Prairie coreopsis Description:
Coreopsis palmata, commonly known as prairie tickseed, is a perennial plant that is native to North America. It belongs to the daisy family, Asteraceae, and typically grows to a height of 1 to 3 feet (30 to 90 cm).
The plant has finely divided leaves that are arranged in a basal rosette at the base of the plant, while the upright stems are topped with yellow flowers that have red-brown centers. The flowers bloom in early to mid-summer and are about 1 inch (2.5 cm) in diameter.
Coreopsis palmata thrives in well-drained soil and full sun, and is drought-tolerant. It is typically found in rocky prairies, meadows, and wildflower gardens. The plant is attractive to bees and butterflies and is also deer-resistant. It is a great addition to a pollinator garden or a meadow setting.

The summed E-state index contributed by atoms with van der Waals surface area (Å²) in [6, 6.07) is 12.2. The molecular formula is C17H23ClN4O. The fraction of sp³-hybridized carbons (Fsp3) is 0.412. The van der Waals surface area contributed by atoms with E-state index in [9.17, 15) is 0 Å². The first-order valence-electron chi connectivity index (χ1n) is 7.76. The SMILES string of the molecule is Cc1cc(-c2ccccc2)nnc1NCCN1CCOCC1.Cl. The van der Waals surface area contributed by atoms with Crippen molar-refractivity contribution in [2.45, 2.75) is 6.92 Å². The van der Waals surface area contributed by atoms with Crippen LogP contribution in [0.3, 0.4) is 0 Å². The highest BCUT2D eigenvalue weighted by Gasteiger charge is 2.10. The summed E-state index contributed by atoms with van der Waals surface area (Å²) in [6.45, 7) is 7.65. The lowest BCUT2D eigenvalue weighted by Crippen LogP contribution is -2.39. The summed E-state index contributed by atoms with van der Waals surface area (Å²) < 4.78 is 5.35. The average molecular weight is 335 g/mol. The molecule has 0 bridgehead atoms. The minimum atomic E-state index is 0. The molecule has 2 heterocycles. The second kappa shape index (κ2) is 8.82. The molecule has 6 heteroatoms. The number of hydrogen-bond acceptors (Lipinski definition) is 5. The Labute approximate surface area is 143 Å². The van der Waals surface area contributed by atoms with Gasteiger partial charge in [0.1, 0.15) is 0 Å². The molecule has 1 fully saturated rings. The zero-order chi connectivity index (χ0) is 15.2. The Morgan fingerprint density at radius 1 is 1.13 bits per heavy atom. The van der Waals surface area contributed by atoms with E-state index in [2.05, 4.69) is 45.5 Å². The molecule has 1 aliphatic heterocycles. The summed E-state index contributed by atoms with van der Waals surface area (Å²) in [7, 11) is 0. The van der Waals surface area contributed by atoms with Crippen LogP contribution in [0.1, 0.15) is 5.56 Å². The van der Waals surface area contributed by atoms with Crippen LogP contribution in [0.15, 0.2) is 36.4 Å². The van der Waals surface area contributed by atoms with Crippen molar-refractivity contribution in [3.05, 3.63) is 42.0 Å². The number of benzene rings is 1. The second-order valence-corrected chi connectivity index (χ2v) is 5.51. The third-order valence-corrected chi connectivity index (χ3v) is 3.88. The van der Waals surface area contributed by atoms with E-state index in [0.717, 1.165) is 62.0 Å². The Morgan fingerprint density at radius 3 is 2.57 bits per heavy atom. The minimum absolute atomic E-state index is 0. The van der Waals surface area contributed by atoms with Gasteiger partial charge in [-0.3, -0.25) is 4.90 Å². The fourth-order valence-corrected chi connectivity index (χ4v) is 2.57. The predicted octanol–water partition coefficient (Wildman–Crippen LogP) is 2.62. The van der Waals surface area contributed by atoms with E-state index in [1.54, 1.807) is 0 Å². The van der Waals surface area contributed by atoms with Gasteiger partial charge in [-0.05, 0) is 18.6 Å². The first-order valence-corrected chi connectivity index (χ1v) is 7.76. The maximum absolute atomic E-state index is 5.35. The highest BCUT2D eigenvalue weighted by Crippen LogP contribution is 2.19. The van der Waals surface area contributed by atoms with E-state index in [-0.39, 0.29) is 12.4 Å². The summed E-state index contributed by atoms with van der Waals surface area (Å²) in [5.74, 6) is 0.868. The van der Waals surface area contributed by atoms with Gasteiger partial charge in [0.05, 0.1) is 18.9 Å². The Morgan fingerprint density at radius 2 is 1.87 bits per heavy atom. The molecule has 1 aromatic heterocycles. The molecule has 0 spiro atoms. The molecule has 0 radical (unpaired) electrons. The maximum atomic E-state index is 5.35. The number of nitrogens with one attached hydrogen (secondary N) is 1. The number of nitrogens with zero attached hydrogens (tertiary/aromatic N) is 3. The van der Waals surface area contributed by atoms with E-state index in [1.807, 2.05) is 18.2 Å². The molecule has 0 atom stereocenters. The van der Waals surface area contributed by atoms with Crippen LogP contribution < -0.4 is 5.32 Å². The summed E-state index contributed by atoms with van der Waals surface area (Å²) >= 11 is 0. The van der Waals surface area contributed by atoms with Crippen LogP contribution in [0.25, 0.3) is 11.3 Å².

Prairie coreopsis is native to the central United States, ranging from Minnesota south to Louisiana.
Standard Plant Information:
Plant Height: 1' - 3'
Bloom Time: June - September
Preferred Habitat: Does well in part shade to full sun. Often found in prairies, open woodland, and roadsides.
For most homeowners, the best option is to scatter seed on the ground by hand broadcasting at a minimum of 16-64 pls ounces per acre. For even coverage, we recommend that you broadcast seed in perpendicular rows across the site to ensure even coverage.
You’ll want to broadcast any grass seed first, which will get raked into the soil lightly. Next, it is ideal to mulch the area lightly with either a clean (no seed) straw or preferably with our native Little Bluestem straw, sold at our retail garden centers. After a light mulching is complete, now it’s time to broadcast your native wildflower seeds, which should not be raked into the soil. A good rain or watering is sufficient to cover the seed.
Simply dig a hole in the soil slightly larger than the plant’s roots. Ensure that the soil line of the plant is maintained during the transfer (i.e. the plant should be at the same level with the ground as it was in the pot). Pack any loose dirt back around the plant and make sure you water it well the same day to ensure it has the best chance of survival.
maps used with permission from MN Wildflowers